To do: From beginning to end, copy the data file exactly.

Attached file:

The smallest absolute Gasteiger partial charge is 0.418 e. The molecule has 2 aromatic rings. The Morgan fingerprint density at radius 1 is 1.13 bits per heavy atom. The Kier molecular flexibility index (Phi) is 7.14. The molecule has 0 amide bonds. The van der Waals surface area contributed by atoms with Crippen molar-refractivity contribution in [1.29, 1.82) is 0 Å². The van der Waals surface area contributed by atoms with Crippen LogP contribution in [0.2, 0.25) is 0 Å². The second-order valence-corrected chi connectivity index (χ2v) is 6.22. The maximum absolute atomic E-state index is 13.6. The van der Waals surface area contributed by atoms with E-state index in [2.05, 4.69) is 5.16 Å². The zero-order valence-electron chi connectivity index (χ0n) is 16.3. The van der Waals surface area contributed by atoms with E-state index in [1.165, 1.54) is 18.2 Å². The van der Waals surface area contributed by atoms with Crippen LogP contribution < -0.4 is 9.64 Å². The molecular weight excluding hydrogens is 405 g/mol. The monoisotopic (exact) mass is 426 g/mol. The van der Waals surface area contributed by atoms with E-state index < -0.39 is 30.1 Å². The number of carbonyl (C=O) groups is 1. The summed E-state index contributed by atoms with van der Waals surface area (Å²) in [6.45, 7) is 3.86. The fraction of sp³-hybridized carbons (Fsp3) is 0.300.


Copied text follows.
The smallest absolute Gasteiger partial charge is 0.418 e. The molecule has 2 aromatic rings. The Morgan fingerprint density at radius 1 is 1.13 bits per heavy atom. The Kier molecular flexibility index (Phi) is 7.14. The molecule has 0 amide bonds. The van der Waals surface area contributed by atoms with Crippen molar-refractivity contribution in [1.29, 1.82) is 0 Å². The van der Waals surface area contributed by atoms with Crippen LogP contribution in [0.2, 0.25) is 0 Å². The second-order valence-corrected chi connectivity index (χ2v) is 6.22. The maximum absolute atomic E-state index is 13.6. The van der Waals surface area contributed by atoms with E-state index in [2.05, 4.69) is 5.16 Å². The zero-order valence-electron chi connectivity index (χ0n) is 16.3. The van der Waals surface area contributed by atoms with E-state index in [1.165, 1.54) is 18.2 Å². The van der Waals surface area contributed by atoms with Crippen LogP contribution < -0.4 is 9.64 Å². The molecular weight excluding hydrogens is 405 g/mol. The monoisotopic (exact) mass is 426 g/mol. The van der Waals surface area contributed by atoms with E-state index < -0.39 is 30.1 Å². The number of carbonyl (C=O) groups is 1. The summed E-state index contributed by atoms with van der Waals surface area (Å²) in [6.45, 7) is 3.86. The fraction of sp³-hybridized carbons (Fsp3) is 0.300.